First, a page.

Property: Phantom Investigators
Licensor: Sony Pictures Consumer Products
Description: Created by Stephen Holman (PeeWee’s Playhouse) and Josephine Huang (Nightmare Before Christmas) and produced by Sony Pictures Family Entertainment, Phantom Investigators follows the adventures of a tween team of sleuths with psychic gifts. A combination of stop-motion animation and puppetry, the 13 x half-hour series is slated for a fall debut on Kids’ WB!
Concept: Pooling their psychic talents to solve supernatural mysteries each week, four Lugosi High seventh graders make up the PI team: Prunella Daemon (a.k.a. Daemona Prune), with an eye for the supernatural; Casey, a shapeshifter; Jericho, who has telekinetic powers; and the telepathic Kira. Rounding out the team as mascot is Wad, a sprite who takes the form of a huge wad of gum.
Demo: Kids four to 11
Categories open: apparel and accessories, collectibles, domestics, gifts and novelties, Halloween, housewares, interactive, publishing, stationery and party goods, toys and games
The latest: At press time, Sony Pictures Consumer Products was in discussions with three toycos and expected to announce a master toy deal in time for Licensing Show. A QSR deal with an as-yet-unnamed partner is already in place for Q1 2002.
Potential: Al Ovadia, executive VP of Sony Pictures Consumer Products (SPCP), sees Phantom Investigators-an original concept without the ‘pedigree of a spin-off from a theatrical’-as a way to cut through market clutter. Ovadia points to Power Rangers and Digimon as paragons of properties uniquely successful thanks to their breakthrough style, and thinks that his new property has that in spades, as well as crossover gender appeal.
And yet to hit upon a property with equal appeal among girls and boys is rare, and Ovadia is realistic. ‘It’s really important that this have the ability to fall into the boys toy category, but at the same time, that doesn’t mean that it wouldn’t be interesting to girls in a crossover situation,’ he says. ‘And I think as far as our development is concerned, we want to avoid pigeon-holing it.’ Thus, SPCP will let the market tell it where to go.
SPCP’s short-term strategy is to sign a master toy license, and then look at secondary categories-video games, accessories, BTS product-for 2002. Thus, Ovadia is looking to work with licensees that have longer development times, and hopes to see some initial product hit retail for spring 2002, with the lion’s share rolling out in the fall to coincide with the series debut.
As far as licensability is concerned, Ovadia highlights the series’ role-playing aspect and thinks its numerous supernatural creatures, poltergeist-detecting gadgets and ghost-chasing vehicles are elements that will translate well to merchandising. ‘We will hopefully develop the cool gadgetry with our master toy licensee so kids can go out into their neighborhoods and deal with the kinds of things that the Phantom Investigators deal with.’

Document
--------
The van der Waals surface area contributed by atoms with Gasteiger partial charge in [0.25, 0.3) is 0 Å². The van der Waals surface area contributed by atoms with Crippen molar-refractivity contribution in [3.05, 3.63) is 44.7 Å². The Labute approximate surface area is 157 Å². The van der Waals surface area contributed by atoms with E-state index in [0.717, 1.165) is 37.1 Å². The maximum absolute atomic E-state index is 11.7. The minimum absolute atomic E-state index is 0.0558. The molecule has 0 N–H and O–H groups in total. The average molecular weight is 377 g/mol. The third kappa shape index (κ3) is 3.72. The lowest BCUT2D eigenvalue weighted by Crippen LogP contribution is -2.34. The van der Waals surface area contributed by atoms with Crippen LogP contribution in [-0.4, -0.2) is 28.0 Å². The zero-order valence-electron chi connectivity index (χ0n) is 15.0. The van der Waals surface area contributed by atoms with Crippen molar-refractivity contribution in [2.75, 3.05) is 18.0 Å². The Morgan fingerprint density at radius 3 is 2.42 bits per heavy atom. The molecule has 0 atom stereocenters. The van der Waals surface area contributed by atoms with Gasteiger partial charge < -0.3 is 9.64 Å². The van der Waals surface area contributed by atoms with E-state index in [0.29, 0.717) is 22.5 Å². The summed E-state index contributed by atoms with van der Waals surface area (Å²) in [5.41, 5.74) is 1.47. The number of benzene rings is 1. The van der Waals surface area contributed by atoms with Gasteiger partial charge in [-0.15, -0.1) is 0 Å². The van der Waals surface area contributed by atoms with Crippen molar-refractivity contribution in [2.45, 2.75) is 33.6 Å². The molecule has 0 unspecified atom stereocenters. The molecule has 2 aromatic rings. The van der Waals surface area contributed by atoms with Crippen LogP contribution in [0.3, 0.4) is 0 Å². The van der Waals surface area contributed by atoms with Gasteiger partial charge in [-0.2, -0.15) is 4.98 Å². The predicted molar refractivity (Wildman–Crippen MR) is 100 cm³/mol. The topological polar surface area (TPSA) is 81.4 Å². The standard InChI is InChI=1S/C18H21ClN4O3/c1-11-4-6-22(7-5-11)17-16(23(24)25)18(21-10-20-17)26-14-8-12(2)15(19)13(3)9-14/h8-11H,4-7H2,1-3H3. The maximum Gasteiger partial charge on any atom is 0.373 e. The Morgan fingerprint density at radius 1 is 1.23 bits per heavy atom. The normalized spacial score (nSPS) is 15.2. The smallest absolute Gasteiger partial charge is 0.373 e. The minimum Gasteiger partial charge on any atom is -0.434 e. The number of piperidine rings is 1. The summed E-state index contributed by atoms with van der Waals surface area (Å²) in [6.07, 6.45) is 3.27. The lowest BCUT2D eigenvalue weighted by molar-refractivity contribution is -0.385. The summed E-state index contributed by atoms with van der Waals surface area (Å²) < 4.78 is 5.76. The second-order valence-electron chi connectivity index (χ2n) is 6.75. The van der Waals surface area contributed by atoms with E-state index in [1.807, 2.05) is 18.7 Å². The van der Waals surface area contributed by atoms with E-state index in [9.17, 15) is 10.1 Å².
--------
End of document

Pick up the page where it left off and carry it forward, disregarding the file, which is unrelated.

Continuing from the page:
And while Ovadia is open to virtually anything from a licensing point of view, he doesn’t think licensing individual characters is in the cards. ‘At the end of the day, it truly is an ensemble cast, and I think from the standpoint of positioning the property, that has to be a constant,’ says Ovadia. ‘If you’re presenting it to kids as an ensemble thing, and they see an overabundance of, say, girl-based character product, then you’re sending mixed messages to the market.’
Asked to define initial territories of expansion interest, Ovadia says it’s simply too early to say. While Sony’s global agents are aware of the property, ‘typically, international opportunities really don’t surface until 26 episodes are in place,’ he says, and agents will only spring into action after a broadcast deal has been secured in their respective territories.
Market reality check: Considering the wealth of homegrown stop-motion successes in the U.K., competition will be the biggest challenge for Sony and the PI team when they begin to look across the pond. ‘If the [series] captures the imagination of kids, then you are 99% there,’ says Lisa Shapiro, managing director of The Licensing Company’s entertainment division. ‘The broadcast needs to be strong, with continual exposure and promotional activity around it.’
Two things that bode well for the property, says Shapiro, are that the concept seems original, and the four to 11 market isn’t really being catered to. Yet it’s that broad demo that concerns Tim Collins, director of HIT Entertainment’s U.K. consumer products division. ‘[Sony] may need to be more specific on age for merchandise.’ Collins claims that Sony will also have to keep the ‘global nature’ of the property in mind when completing the initial U.S. deals, since ‘international rollout is greatly enhanced once a success story has been created in the U.S. with product that can be distributed overseas.’